MINISTER FOR DEFENCE
STEPHEN SMITH, MP
TRANSCRIPT: JOINT PRESS CONFERENCE BY AUSTRALIA’S
DEFENCE MINISTER STEPHEN SMITH AND SINGAPORE’S
DEFENCE MINISTER TEO CHEE HEAN
TOPICS: AUSTRALIA SINGAPORE RELATIONS, NATO SUMMIT
IN LISBON, AFGHANISTAN, CHINA, COMBAT UNIFORMS, JSF
TRANSCRIPTION: PROOF COPY E & OE
DATE: 22 NOVEMBER 2010
STEPHEN SMITH: Thank you very much. I'm very pleased this morning to
welcome Singapore's Deputy Prime Minister and Minister for Defence, Deputy
Prime Minister Teo, to Australia. It's not his first visit, but we are very pleased to see
The Deputy Prime Minister has been visiting for the last couple of days and his visit
will end tomorrow. But he has variously been at the Shoalwater Bay exercises where
Singapore conducts what we describe as unilateral training exercises under an
agreement between Australia and Singapore. That agreement was renewed a couple
of years ago for a further 10 years, and those exercises are a very important part of
the close defence cooperation relationship between Australia and Singapore.
The Deputy Prime Minister also visited RAAF Base Pearce in Western Australia
where there is a significant aviation training element so far as Singapore is
concerned. I was in transit in Singapore over the weekend coming back from Lisbon
and our High Commissioner in Singapore was at pains to tell me that a lot of the TV
media in Singapore over the weekend had been of the Deputy Prime Minister's visit
to RAAF Base Pearce because that's regarded as a very significant engagement so far
as Singapore is concerned.
So we are very pleased with the bilateral relationship that we have with Singapore.
It's reflected generally, but also by the close defence cooperation arrangements.
In addition to our bilateral relationship, of course, we deal with each other regionally,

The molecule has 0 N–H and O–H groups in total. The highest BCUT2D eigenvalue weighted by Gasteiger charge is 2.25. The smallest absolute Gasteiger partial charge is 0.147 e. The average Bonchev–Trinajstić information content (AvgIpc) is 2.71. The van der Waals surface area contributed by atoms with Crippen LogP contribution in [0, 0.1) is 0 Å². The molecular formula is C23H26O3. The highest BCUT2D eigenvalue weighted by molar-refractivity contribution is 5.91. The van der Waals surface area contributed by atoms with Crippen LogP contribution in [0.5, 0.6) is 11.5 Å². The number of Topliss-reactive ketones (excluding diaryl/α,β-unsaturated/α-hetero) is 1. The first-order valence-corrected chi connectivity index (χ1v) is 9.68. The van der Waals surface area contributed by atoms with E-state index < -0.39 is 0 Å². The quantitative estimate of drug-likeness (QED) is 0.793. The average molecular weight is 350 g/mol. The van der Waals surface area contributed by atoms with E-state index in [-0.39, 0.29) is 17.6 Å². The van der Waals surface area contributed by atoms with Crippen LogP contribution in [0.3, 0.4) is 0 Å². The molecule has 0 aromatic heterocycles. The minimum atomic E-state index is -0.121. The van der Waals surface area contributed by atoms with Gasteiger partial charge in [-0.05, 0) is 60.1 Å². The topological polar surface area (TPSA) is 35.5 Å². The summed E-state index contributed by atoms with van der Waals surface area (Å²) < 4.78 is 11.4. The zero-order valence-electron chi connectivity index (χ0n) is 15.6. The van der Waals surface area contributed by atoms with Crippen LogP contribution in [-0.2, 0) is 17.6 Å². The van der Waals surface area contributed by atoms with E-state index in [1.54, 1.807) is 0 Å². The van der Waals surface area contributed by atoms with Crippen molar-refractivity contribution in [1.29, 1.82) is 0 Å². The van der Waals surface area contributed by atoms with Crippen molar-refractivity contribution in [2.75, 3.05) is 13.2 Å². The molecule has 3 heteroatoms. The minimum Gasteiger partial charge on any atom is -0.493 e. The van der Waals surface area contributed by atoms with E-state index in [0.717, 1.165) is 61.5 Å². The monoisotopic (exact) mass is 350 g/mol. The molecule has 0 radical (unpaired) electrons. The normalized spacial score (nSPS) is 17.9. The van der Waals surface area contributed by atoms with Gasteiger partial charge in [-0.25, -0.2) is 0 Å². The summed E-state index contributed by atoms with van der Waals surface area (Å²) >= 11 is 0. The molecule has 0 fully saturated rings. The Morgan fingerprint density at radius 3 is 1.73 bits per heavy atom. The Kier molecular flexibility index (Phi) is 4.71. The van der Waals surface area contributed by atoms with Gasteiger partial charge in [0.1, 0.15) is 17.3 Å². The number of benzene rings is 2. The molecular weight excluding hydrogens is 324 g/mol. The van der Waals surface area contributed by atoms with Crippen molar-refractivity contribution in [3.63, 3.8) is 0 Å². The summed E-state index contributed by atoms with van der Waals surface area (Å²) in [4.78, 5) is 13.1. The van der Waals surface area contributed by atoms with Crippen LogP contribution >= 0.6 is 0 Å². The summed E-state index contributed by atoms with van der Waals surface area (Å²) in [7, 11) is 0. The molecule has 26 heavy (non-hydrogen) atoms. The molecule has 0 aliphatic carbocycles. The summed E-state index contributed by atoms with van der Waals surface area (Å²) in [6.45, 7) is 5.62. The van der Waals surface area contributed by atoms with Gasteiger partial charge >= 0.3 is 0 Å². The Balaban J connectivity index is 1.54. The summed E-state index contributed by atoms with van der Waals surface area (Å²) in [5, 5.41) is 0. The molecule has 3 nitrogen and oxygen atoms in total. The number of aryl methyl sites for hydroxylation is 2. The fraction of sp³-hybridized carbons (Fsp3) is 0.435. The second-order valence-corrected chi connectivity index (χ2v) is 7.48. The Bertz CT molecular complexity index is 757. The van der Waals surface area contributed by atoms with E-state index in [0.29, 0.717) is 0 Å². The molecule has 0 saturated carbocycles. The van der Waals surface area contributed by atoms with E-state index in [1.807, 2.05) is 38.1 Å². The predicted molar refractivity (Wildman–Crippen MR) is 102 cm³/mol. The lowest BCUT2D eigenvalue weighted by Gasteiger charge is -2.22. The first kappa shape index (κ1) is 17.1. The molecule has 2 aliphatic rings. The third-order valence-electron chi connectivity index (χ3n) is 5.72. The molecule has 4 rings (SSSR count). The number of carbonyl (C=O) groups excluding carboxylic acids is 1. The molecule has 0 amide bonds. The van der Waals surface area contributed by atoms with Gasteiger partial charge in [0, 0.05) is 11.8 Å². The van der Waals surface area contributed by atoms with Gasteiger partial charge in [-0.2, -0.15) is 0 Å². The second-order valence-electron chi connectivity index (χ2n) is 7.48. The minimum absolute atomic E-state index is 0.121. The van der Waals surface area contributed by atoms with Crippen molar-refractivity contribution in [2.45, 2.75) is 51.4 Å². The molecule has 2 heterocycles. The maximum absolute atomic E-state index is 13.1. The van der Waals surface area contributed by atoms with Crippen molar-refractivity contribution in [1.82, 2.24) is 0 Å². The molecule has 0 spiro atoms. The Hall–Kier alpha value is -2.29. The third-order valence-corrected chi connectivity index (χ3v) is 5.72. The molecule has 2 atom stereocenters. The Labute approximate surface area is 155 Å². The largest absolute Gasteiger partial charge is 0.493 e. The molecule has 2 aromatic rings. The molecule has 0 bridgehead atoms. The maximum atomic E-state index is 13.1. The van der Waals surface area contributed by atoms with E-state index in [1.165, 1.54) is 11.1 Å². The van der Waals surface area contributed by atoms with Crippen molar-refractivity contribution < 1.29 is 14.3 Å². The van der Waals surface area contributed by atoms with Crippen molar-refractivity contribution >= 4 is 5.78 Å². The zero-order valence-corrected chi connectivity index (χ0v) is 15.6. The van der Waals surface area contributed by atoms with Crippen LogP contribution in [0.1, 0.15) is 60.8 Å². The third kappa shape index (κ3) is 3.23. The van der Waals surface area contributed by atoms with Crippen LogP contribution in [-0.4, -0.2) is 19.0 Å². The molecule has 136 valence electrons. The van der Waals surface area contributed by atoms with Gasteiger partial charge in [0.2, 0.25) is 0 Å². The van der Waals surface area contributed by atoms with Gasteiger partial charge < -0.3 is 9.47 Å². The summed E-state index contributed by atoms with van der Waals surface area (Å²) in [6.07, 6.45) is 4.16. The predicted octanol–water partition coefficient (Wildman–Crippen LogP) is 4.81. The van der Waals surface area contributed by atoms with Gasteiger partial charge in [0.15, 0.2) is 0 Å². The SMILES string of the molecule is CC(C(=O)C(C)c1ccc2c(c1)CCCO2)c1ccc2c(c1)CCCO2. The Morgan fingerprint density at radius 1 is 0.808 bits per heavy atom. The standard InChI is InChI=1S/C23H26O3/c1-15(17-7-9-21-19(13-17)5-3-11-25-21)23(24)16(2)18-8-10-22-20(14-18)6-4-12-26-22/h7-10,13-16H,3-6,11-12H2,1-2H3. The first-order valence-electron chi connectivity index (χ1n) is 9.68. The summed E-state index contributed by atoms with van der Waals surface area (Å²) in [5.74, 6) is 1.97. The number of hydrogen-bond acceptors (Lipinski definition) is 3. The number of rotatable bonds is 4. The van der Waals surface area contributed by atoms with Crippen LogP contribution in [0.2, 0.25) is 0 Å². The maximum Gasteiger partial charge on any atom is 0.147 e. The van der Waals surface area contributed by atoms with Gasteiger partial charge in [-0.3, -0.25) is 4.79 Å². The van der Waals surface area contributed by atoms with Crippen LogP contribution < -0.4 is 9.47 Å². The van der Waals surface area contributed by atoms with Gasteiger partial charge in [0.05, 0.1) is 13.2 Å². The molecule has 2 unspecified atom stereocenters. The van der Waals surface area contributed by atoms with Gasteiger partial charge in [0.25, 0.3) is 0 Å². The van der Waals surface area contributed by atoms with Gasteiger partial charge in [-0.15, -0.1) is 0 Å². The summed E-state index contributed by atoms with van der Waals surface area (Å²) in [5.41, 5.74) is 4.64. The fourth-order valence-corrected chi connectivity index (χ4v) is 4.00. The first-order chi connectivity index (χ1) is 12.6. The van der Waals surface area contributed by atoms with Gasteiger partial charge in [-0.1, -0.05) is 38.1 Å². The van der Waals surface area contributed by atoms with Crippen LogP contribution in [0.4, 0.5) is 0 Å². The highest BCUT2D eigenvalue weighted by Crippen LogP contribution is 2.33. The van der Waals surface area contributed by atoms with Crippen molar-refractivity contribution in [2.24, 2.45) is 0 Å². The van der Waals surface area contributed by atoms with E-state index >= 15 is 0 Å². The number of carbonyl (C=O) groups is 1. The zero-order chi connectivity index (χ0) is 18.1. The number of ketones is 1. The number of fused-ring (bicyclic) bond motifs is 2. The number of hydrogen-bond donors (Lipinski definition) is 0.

historically through the so-called Five Power Defence Arrangements - Australia,
Singapore, Malaysia, United Kingdom and New Zealand - and next year will see the
fortieth anniversary of the Five Power Defence Arrangements.
Most recently in terms of our regional engagement, last month the Deputy Prime
Minister and I were in Hanoi for the first Ministerial level meeting of the ASEAN
Defence Ministers’ Plus Meeting, which essentially is Defence Ministers’ meeting in
the expanded East Asia Summit format, and we regard that as a very important
development so far as our regional architecture is concerned. And so we were both
very pleased to be in Hanoi and both very pleased to work closely in that format.
In terms of our bilateral conversation this morning, we dealt with those issues that I
have just referred to - the strength of our bilateral engagement, the strength of our
engagement regionally. We of course also work together closely in Uruzgan
Province in Afghanistan. Insofar as Afghanistan is concerned, I briefed the Deputy
Prime Minister on the weekend meetings in Lisbon. In Afghanistan, in terms of the
cooperation between Australia and Singapore, we've been very pleased with the work
that Singapore has done on the medical and surgical front, and that's been a very